We further learn the relationship between multiple entities by training the graph data on state-of-the-art Graph Neural Network (GNN) algorithms in a supervised way. During the learning process, it encapsulates relevant relations and context around each entity by summarizing them into Graph Embeddings in vector form.

Each node and edge can be visualized in a 2D plot. Users can interact with this 2D plot to examine, explore, annotate and take relevant actions such as creating clusters (knowledge spaces) and transforming them into features or rules.

Knowledge Spaces

A segment of enterprise data that captures common behavior among entities can be grouped together. Users can use the “Graph Annotation” flow to create such Knowledge Spaces. It will also recommend some high-quality spaces which can be relevant for the users such as spaces for good/bad users, etc.

Each of these spaces has something unique to narrate about the enterprise data. Users can group various data behaviors, such as “high-paying male customers” into one space for exploration;

Users can also group model behaviors, such as “all the False Positive predictions” into features or rules for data and model enrichment.

4. Knowledge Graph and Beyond

Knowledge graph with explainable AI capabilities, offering a wider spectrum of semantic search, new cohort exploration, impactful feature adoption, a model improvement over time with a human in the loop for feedback integrations, and more.

  • Explainability (XAI): Explainability (also known as “interpretability”) refers to the idea that a machine learning model and its output can be explained in a way that “makes sense” to a human at an acceptable level. It provides a platform that is built on the core pillar of transparency, making every decision transparent by describing the contributions of each feature in the decision-making process both globally and locally.
  • Semantic Explorer: The Knowledge Graph is a semantic database in which information is structured so that rich knowledge can be generated from it. It uses this as its second core pillar to build foundations that are semantically rich in nature, and by using a great interface, users can access/explore all of the data in one place.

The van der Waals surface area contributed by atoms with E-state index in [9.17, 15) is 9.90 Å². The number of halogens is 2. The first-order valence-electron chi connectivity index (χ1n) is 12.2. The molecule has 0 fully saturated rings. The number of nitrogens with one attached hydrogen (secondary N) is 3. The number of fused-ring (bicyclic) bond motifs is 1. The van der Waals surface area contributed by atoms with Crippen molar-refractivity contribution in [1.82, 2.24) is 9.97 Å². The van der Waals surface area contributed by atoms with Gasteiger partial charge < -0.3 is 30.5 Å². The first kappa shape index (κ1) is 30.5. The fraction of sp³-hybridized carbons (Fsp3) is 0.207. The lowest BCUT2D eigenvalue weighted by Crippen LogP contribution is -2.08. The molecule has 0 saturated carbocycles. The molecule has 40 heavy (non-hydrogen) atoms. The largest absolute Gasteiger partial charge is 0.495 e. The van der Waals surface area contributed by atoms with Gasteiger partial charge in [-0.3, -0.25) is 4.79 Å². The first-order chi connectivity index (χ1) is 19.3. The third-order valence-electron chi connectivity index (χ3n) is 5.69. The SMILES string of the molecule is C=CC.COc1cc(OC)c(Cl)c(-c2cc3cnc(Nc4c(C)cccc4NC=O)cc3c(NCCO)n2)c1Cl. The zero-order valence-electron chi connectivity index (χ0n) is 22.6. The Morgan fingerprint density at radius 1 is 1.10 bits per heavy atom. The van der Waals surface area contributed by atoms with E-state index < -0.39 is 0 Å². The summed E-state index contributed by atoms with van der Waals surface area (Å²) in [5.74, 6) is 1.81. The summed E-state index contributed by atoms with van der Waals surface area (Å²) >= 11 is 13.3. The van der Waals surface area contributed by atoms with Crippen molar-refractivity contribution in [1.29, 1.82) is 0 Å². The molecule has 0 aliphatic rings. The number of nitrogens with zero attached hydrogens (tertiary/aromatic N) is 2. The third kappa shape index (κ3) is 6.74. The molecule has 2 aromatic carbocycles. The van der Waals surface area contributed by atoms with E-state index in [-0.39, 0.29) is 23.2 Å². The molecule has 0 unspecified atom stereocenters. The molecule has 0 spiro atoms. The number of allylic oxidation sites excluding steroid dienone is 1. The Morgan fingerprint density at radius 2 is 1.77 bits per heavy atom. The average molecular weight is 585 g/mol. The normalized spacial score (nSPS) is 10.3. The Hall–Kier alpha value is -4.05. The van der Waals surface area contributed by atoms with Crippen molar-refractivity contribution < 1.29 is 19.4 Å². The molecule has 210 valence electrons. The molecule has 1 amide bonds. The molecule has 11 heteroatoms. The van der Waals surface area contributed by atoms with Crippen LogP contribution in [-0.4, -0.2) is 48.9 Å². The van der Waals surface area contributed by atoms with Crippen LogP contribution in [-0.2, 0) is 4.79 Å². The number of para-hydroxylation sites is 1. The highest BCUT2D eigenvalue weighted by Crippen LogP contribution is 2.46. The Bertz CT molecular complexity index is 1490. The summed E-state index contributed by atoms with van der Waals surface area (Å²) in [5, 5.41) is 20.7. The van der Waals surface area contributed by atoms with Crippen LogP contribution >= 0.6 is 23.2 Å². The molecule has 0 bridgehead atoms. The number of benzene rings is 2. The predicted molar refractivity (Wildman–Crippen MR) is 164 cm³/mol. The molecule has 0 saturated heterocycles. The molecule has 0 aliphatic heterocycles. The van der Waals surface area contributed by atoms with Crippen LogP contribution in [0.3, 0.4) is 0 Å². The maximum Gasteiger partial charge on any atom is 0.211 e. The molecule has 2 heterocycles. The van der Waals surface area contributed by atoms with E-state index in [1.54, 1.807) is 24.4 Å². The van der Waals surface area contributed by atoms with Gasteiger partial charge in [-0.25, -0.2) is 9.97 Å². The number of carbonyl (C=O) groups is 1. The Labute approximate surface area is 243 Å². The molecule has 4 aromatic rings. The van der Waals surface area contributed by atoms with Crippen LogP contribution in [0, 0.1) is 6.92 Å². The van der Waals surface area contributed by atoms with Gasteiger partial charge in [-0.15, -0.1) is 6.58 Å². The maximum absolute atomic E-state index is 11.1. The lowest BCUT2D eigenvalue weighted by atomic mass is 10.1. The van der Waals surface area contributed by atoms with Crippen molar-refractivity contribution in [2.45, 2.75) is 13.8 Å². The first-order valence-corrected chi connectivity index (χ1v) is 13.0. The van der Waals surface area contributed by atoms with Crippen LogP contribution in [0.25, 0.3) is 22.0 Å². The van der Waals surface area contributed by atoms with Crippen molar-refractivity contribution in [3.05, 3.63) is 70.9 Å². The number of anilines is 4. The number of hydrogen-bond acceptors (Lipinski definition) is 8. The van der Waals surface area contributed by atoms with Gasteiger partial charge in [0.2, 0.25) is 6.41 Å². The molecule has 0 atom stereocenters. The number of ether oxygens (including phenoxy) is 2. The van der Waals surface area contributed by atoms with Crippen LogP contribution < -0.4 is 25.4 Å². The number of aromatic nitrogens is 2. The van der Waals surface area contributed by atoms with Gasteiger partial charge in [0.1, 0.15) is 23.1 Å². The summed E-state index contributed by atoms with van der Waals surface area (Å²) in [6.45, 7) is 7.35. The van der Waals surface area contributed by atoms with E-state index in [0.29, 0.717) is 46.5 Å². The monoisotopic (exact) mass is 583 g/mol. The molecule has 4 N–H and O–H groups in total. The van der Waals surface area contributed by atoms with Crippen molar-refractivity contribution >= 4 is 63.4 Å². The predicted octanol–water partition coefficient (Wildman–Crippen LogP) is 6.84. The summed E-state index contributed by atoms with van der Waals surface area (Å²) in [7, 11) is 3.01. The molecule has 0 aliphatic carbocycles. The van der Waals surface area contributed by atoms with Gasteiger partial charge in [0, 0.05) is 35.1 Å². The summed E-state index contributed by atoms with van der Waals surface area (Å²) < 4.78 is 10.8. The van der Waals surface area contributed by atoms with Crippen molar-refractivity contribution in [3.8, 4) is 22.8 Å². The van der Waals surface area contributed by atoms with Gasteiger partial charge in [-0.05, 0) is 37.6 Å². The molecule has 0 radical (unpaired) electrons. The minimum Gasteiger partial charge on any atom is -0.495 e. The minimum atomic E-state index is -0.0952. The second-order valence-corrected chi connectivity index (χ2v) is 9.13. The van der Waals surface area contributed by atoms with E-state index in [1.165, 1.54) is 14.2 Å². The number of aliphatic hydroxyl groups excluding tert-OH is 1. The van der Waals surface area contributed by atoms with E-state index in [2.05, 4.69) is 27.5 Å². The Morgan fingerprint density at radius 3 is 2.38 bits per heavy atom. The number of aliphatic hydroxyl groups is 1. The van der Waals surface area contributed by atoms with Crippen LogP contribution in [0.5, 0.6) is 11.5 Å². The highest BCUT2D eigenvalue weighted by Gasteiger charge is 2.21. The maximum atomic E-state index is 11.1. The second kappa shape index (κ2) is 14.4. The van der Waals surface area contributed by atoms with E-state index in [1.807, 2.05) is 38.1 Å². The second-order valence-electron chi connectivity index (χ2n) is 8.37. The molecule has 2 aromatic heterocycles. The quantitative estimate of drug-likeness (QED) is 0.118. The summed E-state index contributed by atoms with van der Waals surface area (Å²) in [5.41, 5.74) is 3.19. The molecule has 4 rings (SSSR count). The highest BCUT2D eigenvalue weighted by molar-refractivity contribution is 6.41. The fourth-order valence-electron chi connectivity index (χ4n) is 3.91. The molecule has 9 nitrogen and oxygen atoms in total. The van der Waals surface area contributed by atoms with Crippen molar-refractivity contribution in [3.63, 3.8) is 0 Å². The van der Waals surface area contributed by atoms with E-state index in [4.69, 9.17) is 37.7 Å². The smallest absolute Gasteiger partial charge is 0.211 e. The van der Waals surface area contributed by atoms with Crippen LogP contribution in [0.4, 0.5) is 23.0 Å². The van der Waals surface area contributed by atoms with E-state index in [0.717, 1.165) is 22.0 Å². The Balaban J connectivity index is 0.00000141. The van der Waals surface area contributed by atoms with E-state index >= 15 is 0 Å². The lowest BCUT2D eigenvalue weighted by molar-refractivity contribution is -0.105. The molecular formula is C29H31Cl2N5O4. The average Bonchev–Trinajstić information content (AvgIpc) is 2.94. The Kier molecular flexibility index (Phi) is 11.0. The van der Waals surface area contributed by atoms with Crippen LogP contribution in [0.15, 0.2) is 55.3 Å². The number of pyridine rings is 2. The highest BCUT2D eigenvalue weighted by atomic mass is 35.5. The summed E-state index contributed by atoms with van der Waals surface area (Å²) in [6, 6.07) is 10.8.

• Space Recommendations: KG can automatically detect high-fidelity information which creates interesting cohorts for business, and hence can recommend such spaces which add value to the better model performance and explore new cohorts in the business.
  • Automatic Feature engineering: The platform generates new engineered features as a byproduct. KG can extract useful and meaningful features from any problem by utilizing the KG and XAI components. This enables users to be more productive by allowing them to spend more time on other meaningful tasks.
  • Reporting: KG generates meaningful reports for the stakeholders to take a deep-dive and overview of all the model performance metrics, explainability metrics, correlation between data, and many more.

5. Identifying use cases

5.1 Use cases for knowledge graph systems

  • Fraud Detection — Detecting fraud necessitates complex pattern matching, which also requires the graph structure involving connections (e.g. a disproportionate number of connections between various entities and accounts, IP addresses, and so on) as well as joins, associative queries, and statistical analysis in many cases. A knowledge graph can be used to model the process of assembling and integrating a large amount of data.
  • Enterprise Knowledge Graph — Enterprise Knowledge Graphs (EKGs) are becoming increasingly popular as extremely valuable tools for harmonizing internal and external data relevant to an organization into a common semantic model to improve enterprise operational efficiency and competitive advantage for business units.
  • Recommendation Engine — There are numerous approaches and techniques for generating recommendations, and the majority of them work perfectly with knowledge graphs.
  • Social Media Management — Social networks are an excellent example of large, highly connected graphs, and they frequently involve graph algorithms and graph traversal.

Rahul Kumar

Rahul Kumar is an AI scientist, deep learning practitioner, and independent researcher.